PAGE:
In a different but related experiment the Finnish researchers created a plastic 'Pavlov's Dog' with modelling clay legs and a 'hard body' filled with a liquid version of the 'walking plastic' used in the main experiment. … [Read more...] about Scientists train pieces of plastic to WALK when triggered by light in groundbreaking move that could help develop artificial muscles and more responsive robots
Ways to help depression
The airline was branded 'pathetic' after customers at Heathrow, Gatwick, London City, Manchester, Edinburgh and Newcastle airports were told to 'go home' and reschedule after its check-in system collapsed. The IT crash at 4.30am - the third in as many weeks - led to 127 cancellations and another 300 delays. … [Read more...] about British Airways deploys two robots at Heathrow Terminal 5 to guide passengers as part of £6.5 billion drive to combat plunging customer ratings after string of IT glitches, strikes and cancellations
The ability to use her life in writing must have served as a buffer against pain; her marvellous letters bring on nostalgia for a pre-email age. But approaching 70, Bainbridge’s story becomes bleaker, as ill health takes hold. King writes tactfully about her drinking – cause of family rows – chain-smoking and the toll they took. Towards the end, she wrote letters to the people she loved and stuffed them into her roll-top desk to be read after her death. Long before, she had reflected in a letter – throwing out one of her casual pearls – that it was essential to say when you loved someone: “because we go out so quick like little lights”. … [Read more...] about Beryl Bainbridge: Love by All Sorts of Means by Brendan King review – the life and loves of a born fibber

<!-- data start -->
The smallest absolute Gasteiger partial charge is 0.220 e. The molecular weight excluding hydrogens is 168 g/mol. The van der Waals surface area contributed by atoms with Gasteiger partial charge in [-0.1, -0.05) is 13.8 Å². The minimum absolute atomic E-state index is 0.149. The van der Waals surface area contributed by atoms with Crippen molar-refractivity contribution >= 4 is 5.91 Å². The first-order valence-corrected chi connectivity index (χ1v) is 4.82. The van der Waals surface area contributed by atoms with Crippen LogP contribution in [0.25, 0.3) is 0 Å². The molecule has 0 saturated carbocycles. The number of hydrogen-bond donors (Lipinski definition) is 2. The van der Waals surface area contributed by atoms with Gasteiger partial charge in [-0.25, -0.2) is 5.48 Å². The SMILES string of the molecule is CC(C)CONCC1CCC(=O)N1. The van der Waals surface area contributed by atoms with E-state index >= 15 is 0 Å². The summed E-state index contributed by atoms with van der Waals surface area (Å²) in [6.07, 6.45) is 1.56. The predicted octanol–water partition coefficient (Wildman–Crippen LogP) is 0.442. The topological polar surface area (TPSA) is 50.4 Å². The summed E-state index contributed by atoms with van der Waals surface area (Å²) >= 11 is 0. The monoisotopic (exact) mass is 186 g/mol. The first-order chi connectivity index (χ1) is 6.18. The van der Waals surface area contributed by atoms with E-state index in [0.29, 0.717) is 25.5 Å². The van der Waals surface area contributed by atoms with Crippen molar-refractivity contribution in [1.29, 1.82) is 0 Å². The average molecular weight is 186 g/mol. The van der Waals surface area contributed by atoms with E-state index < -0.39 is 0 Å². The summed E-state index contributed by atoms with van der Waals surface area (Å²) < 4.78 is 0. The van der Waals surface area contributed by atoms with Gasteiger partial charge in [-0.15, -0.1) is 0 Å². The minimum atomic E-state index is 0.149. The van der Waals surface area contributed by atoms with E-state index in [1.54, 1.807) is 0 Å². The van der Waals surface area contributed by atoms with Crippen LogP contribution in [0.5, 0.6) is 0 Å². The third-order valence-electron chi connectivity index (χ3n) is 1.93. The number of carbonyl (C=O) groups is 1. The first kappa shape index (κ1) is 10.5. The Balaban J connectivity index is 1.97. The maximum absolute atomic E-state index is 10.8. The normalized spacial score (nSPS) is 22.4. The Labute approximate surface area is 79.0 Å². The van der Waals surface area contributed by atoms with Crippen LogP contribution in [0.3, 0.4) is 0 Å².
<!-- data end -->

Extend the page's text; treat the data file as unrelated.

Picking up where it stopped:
So why, in these recessionary times, does farce seem to be the smart way of making money? The tempting explanation is that, in an economically and politically painful period, it distracts us from serious matters, being the form of entertainment most likely to achieve the cathartic release of laughter. Support for this theory may come from the fact that farce was hugely popular around the time of the Great Depression in the 1930s. These so-called Aldwych farces, named for the London theatre where they were performed, were hit plays by Ben Travers, who died in 1990; among them was Rookery Nook, about a woman in pink pyjamas who has been thrown out of her home by her Prussian stepfather. Travers had been strongly influenced by farces written in France by Georges Feydeau during another period of social, political and economic tension: the turn of the 20th century and the approach of the first world war. Feydeau's plays, including 1907's A Flea in Her Ear, helped establish the … [Read more...] about Farce is everywhere on stage – but why?
Prof Patrick Doherty, report author and director of the NACR, at University of York, said: "The good news is that Wales now leads the world in uptake to cardiac rehabilitation and prevention for patients following a cardiac event or procedure, with around 60% of patients accessing services. … [Read more...] about Cardiac rehabilitation uptake on the rise in Wales